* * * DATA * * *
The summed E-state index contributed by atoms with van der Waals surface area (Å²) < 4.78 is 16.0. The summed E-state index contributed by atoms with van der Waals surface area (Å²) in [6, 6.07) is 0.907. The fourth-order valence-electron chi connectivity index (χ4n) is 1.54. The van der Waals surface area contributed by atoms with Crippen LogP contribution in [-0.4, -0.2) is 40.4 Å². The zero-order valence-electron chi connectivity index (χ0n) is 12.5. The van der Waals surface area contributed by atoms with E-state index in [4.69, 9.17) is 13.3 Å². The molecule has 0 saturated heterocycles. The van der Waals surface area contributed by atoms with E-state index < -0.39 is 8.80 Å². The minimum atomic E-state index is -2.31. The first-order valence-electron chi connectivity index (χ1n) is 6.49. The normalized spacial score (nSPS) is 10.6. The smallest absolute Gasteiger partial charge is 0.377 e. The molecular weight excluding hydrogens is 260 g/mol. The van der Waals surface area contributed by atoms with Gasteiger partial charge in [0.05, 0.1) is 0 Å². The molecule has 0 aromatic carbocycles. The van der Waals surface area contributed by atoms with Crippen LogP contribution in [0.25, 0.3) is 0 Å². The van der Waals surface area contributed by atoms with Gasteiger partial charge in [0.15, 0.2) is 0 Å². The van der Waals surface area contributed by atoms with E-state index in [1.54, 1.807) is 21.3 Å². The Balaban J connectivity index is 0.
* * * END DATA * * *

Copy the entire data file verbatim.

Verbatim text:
The summed E-state index contributed by atoms with van der Waals surface area (Å²) < 4.78 is 16.0. The summed E-state index contributed by atoms with van der Waals surface area (Å²) in [6, 6.07) is 0.907. The fourth-order valence-electron chi connectivity index (χ4n) is 1.54. The van der Waals surface area contributed by atoms with Crippen LogP contribution in [-0.4, -0.2) is 40.4 Å². The zero-order valence-electron chi connectivity index (χ0n) is 12.5. The van der Waals surface area contributed by atoms with E-state index in [4.69, 9.17) is 13.3 Å². The molecule has 0 saturated heterocycles. The van der Waals surface area contributed by atoms with E-state index < -0.39 is 8.80 Å². The minimum atomic E-state index is -2.31. The first-order valence-electron chi connectivity index (χ1n) is 6.49. The normalized spacial score (nSPS) is 10.6. The smallest absolute Gasteiger partial charge is 0.377 e. The molecular weight excluding hydrogens is 260 g/mol. The van der Waals surface area contributed by atoms with Gasteiger partial charge in [0.05, 0.1) is 0 Å². The molecule has 0 aromatic carbocycles. The van der Waals surface area contributed by atoms with Crippen LogP contribution in [0.25, 0.3) is 0 Å². The van der Waals surface area contributed by atoms with Gasteiger partial charge in [0.15, 0.2) is 0 Å². The van der Waals surface area contributed by atoms with E-state index in [1.54, 1.807) is 21.3 Å². The Balaban J connectivity index is 0.